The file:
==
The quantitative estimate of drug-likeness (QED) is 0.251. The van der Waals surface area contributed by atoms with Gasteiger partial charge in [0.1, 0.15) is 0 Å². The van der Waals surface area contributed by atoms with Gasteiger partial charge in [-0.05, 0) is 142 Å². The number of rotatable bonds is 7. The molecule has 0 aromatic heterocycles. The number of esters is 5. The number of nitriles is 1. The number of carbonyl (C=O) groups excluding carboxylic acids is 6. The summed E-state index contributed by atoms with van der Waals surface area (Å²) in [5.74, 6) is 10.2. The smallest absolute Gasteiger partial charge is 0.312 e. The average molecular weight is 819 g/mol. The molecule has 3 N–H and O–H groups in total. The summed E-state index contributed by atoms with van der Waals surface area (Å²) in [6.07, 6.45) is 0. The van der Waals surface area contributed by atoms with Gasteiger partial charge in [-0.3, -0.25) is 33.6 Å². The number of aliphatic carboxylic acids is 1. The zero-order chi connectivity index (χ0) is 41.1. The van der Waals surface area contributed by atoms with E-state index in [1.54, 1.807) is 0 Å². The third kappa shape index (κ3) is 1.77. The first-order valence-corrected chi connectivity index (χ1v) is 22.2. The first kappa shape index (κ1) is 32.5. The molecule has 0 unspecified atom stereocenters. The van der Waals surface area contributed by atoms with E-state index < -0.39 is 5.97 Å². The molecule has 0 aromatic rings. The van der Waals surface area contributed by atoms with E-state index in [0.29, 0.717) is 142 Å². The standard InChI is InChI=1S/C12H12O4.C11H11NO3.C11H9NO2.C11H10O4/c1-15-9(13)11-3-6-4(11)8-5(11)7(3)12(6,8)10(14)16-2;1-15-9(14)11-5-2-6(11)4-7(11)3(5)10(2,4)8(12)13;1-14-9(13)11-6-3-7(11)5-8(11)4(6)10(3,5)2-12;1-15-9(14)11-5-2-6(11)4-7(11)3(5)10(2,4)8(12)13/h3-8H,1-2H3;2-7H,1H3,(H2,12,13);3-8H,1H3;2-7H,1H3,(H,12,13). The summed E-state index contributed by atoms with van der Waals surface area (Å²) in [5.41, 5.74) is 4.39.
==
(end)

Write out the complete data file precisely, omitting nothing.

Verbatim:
The quantitative estimate of drug-likeness (QED) is 0.251. The van der Waals surface area contributed by atoms with Gasteiger partial charge in [0.1, 0.15) is 0 Å². The van der Waals surface area contributed by atoms with Gasteiger partial charge in [-0.05, 0) is 142 Å². The number of rotatable bonds is 7. The molecule has 0 aromatic heterocycles. The number of esters is 5. The number of nitriles is 1. The number of carbonyl (C=O) groups excluding carboxylic acids is 6. The summed E-state index contributed by atoms with van der Waals surface area (Å²) in [5.74, 6) is 10.2. The smallest absolute Gasteiger partial charge is 0.312 e. The average molecular weight is 819 g/mol. The molecule has 3 N–H and O–H groups in total. The summed E-state index contributed by atoms with van der Waals surface area (Å²) in [6.07, 6.45) is 0. The van der Waals surface area contributed by atoms with Gasteiger partial charge in [-0.3, -0.25) is 33.6 Å². The number of aliphatic carboxylic acids is 1. The zero-order chi connectivity index (χ0) is 41.1. The van der Waals surface area contributed by atoms with E-state index in [1.54, 1.807) is 0 Å². The third kappa shape index (κ3) is 1.77. The first-order valence-corrected chi connectivity index (χ1v) is 22.2. The first kappa shape index (κ1) is 32.5. The molecule has 0 unspecified atom stereocenters. The van der Waals surface area contributed by atoms with E-state index < -0.39 is 5.97 Å². The molecule has 0 aromatic rings. The van der Waals surface area contributed by atoms with E-state index in [0.29, 0.717) is 142 Å². The standard InChI is InChI=1S/C12H12O4.C11H11NO3.C11H9NO2.C11H10O4/c1-15-9(13)11-3-6-4(11)8-5(11)7(3)12(6,8)10(14)16-2;1-15-9(14)11-5-2-6(11)4-7(11)3(5)10(2,4)8(12)13;1-14-9(13)11-6-3-7(11)5-8(11)4(6)10(3,5)2-12;1-15-9(14)11-5-2-6(11)4-7(11)3(5)10(2,4)8(12)13/h3-8H,1-2H3;2-7H,1H3,(H2,12,13);3-8H,1H3;2-7H,1H3,(H,12,13). The summed E-state index contributed by atoms with van der Waals surface area (Å²) in [5.41, 5.74) is 4.39.